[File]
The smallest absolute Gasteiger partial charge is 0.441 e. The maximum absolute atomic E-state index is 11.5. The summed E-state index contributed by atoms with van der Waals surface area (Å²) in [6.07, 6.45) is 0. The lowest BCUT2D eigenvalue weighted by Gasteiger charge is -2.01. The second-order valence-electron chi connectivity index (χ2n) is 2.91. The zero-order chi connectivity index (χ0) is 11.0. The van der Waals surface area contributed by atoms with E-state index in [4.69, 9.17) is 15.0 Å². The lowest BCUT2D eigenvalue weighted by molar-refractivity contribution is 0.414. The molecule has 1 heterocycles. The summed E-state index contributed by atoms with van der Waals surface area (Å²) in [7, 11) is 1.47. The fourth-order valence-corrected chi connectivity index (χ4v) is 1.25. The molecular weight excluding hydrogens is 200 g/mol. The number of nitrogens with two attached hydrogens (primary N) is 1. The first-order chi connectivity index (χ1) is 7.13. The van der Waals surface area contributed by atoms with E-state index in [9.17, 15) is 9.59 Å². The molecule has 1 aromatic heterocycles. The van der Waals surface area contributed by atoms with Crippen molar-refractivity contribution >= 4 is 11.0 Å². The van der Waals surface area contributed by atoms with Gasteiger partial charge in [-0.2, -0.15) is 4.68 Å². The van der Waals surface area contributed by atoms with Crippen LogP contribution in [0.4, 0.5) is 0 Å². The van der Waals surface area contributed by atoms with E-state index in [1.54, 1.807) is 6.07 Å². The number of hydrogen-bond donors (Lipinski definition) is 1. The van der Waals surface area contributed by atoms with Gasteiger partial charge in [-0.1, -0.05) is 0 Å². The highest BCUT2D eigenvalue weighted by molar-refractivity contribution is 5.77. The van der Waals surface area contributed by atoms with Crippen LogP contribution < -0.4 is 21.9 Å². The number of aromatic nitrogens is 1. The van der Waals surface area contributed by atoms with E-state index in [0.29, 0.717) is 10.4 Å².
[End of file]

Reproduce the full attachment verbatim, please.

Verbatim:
The smallest absolute Gasteiger partial charge is 0.441 e. The maximum absolute atomic E-state index is 11.5. The summed E-state index contributed by atoms with van der Waals surface area (Å²) in [6.07, 6.45) is 0. The lowest BCUT2D eigenvalue weighted by Gasteiger charge is -2.01. The second-order valence-electron chi connectivity index (χ2n) is 2.91. The zero-order chi connectivity index (χ0) is 11.0. The van der Waals surface area contributed by atoms with E-state index in [4.69, 9.17) is 15.0 Å². The lowest BCUT2D eigenvalue weighted by molar-refractivity contribution is 0.414. The molecule has 1 heterocycles. The summed E-state index contributed by atoms with van der Waals surface area (Å²) in [7, 11) is 1.47. The fourth-order valence-corrected chi connectivity index (χ4v) is 1.25. The molecular weight excluding hydrogens is 200 g/mol. The number of nitrogens with two attached hydrogens (primary N) is 1. The first-order chi connectivity index (χ1) is 7.13. The van der Waals surface area contributed by atoms with E-state index in [9.17, 15) is 9.59 Å². The molecule has 1 aromatic heterocycles. The van der Waals surface area contributed by atoms with Crippen molar-refractivity contribution >= 4 is 11.0 Å². The van der Waals surface area contributed by atoms with Gasteiger partial charge in [-0.2, -0.15) is 4.68 Å². The van der Waals surface area contributed by atoms with Crippen LogP contribution in [0.4, 0.5) is 0 Å². The van der Waals surface area contributed by atoms with E-state index in [1.54, 1.807) is 6.07 Å². The number of hydrogen-bond donors (Lipinski definition) is 1. The van der Waals surface area contributed by atoms with Gasteiger partial charge in [-0.1, -0.05) is 0 Å². The highest BCUT2D eigenvalue weighted by molar-refractivity contribution is 5.77. The van der Waals surface area contributed by atoms with Crippen LogP contribution < -0.4 is 21.9 Å². The number of aromatic nitrogens is 1. The van der Waals surface area contributed by atoms with E-state index in [0.29, 0.717) is 10.4 Å².